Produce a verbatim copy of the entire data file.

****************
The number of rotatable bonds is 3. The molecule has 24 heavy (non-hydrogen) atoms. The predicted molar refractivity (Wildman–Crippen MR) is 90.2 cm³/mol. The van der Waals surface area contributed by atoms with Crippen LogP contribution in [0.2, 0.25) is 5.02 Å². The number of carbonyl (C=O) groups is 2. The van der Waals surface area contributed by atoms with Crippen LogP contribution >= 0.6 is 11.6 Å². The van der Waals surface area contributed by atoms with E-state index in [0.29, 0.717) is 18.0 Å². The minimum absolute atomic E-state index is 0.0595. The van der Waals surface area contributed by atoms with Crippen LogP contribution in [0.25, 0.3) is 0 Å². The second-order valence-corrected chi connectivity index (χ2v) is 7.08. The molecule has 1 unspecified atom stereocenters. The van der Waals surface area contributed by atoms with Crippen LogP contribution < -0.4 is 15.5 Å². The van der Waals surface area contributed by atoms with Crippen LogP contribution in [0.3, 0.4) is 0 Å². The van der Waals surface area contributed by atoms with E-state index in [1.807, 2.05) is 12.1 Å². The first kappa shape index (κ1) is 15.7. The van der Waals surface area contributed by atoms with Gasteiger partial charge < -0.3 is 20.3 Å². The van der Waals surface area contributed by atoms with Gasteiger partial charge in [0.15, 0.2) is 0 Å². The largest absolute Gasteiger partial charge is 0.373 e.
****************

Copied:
The number of rotatable bonds is 3. The molecule has 24 heavy (non-hydrogen) atoms. The predicted molar refractivity (Wildman–Crippen MR) is 90.2 cm³/mol. The van der Waals surface area contributed by atoms with Crippen LogP contribution in [0.2, 0.25) is 5.02 Å². The number of carbonyl (C=O) groups is 2. The van der Waals surface area contributed by atoms with Crippen LogP contribution >= 0.6 is 11.6 Å². The van der Waals surface area contributed by atoms with E-state index in [0.29, 0.717) is 18.0 Å². The minimum absolute atomic E-state index is 0.0595. The van der Waals surface area contributed by atoms with Crippen LogP contribution in [0.25, 0.3) is 0 Å². The second-order valence-corrected chi connectivity index (χ2v) is 7.08. The molecule has 1 unspecified atom stereocenters. The van der Waals surface area contributed by atoms with Crippen LogP contribution < -0.4 is 15.5 Å². The van der Waals surface area contributed by atoms with Crippen LogP contribution in [0.3, 0.4) is 0 Å². The van der Waals surface area contributed by atoms with E-state index in [1.807, 2.05) is 12.1 Å². The first kappa shape index (κ1) is 15.7. The van der Waals surface area contributed by atoms with Gasteiger partial charge < -0.3 is 20.3 Å². The van der Waals surface area contributed by atoms with Gasteiger partial charge in [0.15, 0.2) is 0 Å². The largest absolute Gasteiger partial charge is 0.373 e.